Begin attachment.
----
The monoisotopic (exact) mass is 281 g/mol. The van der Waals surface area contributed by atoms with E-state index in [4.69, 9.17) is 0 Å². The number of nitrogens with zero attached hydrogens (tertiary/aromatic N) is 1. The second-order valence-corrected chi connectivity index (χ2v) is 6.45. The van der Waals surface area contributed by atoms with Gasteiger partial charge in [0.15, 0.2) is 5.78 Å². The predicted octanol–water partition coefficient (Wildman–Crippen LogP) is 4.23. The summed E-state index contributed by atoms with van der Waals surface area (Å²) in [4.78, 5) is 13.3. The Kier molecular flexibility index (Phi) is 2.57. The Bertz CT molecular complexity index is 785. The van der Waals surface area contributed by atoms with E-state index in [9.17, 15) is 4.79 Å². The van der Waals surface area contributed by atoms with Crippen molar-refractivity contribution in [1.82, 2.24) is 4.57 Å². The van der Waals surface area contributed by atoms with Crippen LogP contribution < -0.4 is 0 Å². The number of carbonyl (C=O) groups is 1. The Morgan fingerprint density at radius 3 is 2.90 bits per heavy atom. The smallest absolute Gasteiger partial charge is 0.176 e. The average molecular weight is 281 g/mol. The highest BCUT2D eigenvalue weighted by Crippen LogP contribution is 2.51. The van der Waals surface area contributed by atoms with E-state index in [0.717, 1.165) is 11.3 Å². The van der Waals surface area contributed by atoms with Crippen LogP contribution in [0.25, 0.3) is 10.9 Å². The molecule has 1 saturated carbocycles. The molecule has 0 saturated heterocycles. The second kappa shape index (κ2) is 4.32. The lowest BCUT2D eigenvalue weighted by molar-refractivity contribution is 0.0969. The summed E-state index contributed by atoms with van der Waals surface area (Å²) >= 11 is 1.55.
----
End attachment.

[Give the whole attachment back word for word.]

The monoisotopic (exact) mass is 281 g/mol. The van der Waals surface area contributed by atoms with E-state index in [4.69, 9.17) is 0 Å². The number of nitrogens with zero attached hydrogens (tertiary/aromatic N) is 1. The second-order valence-corrected chi connectivity index (χ2v) is 6.45. The van der Waals surface area contributed by atoms with Gasteiger partial charge in [0.15, 0.2) is 5.78 Å². The predicted octanol–water partition coefficient (Wildman–Crippen LogP) is 4.23. The summed E-state index contributed by atoms with van der Waals surface area (Å²) in [4.78, 5) is 13.3. The Kier molecular flexibility index (Phi) is 2.57. The Bertz CT molecular complexity index is 785. The van der Waals surface area contributed by atoms with E-state index in [9.17, 15) is 4.79 Å². The van der Waals surface area contributed by atoms with Crippen molar-refractivity contribution in [1.82, 2.24) is 4.57 Å². The van der Waals surface area contributed by atoms with Crippen LogP contribution < -0.4 is 0 Å². The number of carbonyl (C=O) groups is 1. The Morgan fingerprint density at radius 3 is 2.90 bits per heavy atom. The smallest absolute Gasteiger partial charge is 0.176 e. The average molecular weight is 281 g/mol. The highest BCUT2D eigenvalue weighted by Crippen LogP contribution is 2.51. The van der Waals surface area contributed by atoms with E-state index in [0.717, 1.165) is 11.3 Å². The van der Waals surface area contributed by atoms with Crippen LogP contribution in [0.25, 0.3) is 10.9 Å². The molecule has 1 saturated carbocycles. The molecule has 0 saturated heterocycles. The second kappa shape index (κ2) is 4.32. The lowest BCUT2D eigenvalue weighted by molar-refractivity contribution is 0.0969. The summed E-state index contributed by atoms with van der Waals surface area (Å²) >= 11 is 1.55.